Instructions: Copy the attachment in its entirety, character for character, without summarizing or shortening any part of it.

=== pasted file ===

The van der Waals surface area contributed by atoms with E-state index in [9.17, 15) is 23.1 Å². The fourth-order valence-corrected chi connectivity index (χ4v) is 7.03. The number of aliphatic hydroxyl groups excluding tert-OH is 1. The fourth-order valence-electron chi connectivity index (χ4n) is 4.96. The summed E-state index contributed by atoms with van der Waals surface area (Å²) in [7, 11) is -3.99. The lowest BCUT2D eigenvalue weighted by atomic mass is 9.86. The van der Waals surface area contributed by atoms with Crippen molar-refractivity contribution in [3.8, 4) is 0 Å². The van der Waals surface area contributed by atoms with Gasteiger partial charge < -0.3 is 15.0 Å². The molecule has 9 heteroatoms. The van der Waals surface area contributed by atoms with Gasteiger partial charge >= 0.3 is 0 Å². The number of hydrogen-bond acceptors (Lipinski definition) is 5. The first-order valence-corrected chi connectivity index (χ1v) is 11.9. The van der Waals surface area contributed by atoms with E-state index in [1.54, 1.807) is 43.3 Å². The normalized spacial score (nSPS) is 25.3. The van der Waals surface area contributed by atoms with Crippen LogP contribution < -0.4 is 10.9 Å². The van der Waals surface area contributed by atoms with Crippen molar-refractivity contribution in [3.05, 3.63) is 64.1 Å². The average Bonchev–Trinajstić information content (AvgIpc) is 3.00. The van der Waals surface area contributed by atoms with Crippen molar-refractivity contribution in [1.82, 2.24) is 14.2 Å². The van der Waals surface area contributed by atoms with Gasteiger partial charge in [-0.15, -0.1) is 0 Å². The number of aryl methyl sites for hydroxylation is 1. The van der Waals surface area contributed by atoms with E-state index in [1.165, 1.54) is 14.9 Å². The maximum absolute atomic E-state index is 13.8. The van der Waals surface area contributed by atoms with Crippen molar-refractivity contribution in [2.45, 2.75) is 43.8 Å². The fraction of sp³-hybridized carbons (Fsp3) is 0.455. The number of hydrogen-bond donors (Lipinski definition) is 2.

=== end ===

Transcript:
The van der Waals surface area contributed by atoms with E-state index in [9.17, 15) is 23.1 Å². The fourth-order valence-corrected chi connectivity index (χ4v) is 7.03. The number of aliphatic hydroxyl groups excluding tert-OH is 1. The fourth-order valence-electron chi connectivity index (χ4n) is 4.96. The summed E-state index contributed by atoms with van der Waals surface area (Å²) in [7, 11) is -3.99. The lowest BCUT2D eigenvalue weighted by atomic mass is 9.86. The van der Waals surface area contributed by atoms with Crippen molar-refractivity contribution in [3.8, 4) is 0 Å². The van der Waals surface area contributed by atoms with Gasteiger partial charge < -0.3 is 15.0 Å². The molecule has 9 heteroatoms. The van der Waals surface area contributed by atoms with Gasteiger partial charge >= 0.3 is 0 Å². The number of hydrogen-bond acceptors (Lipinski definition) is 5. The first-order valence-corrected chi connectivity index (χ1v) is 11.9. The van der Waals surface area contributed by atoms with E-state index in [1.54, 1.807) is 43.3 Å². The normalized spacial score (nSPS) is 25.3. The van der Waals surface area contributed by atoms with Crippen LogP contribution < -0.4 is 10.9 Å². The van der Waals surface area contributed by atoms with Crippen molar-refractivity contribution in [3.05, 3.63) is 64.1 Å². The average Bonchev–Trinajstić information content (AvgIpc) is 3.00. The van der Waals surface area contributed by atoms with Crippen molar-refractivity contribution in [1.82, 2.24) is 14.2 Å². The van der Waals surface area contributed by atoms with Gasteiger partial charge in [-0.15, -0.1) is 0 Å². The number of aryl methyl sites for hydroxylation is 1. The van der Waals surface area contributed by atoms with E-state index in [1.165, 1.54) is 14.9 Å². The maximum absolute atomic E-state index is 13.8. The van der Waals surface area contributed by atoms with Crippen molar-refractivity contribution in [2.45, 2.75) is 43.8 Å². The fraction of sp³-hybridized carbons (Fsp3) is 0.455. The number of hydrogen-bond donors (Lipinski definition) is 2.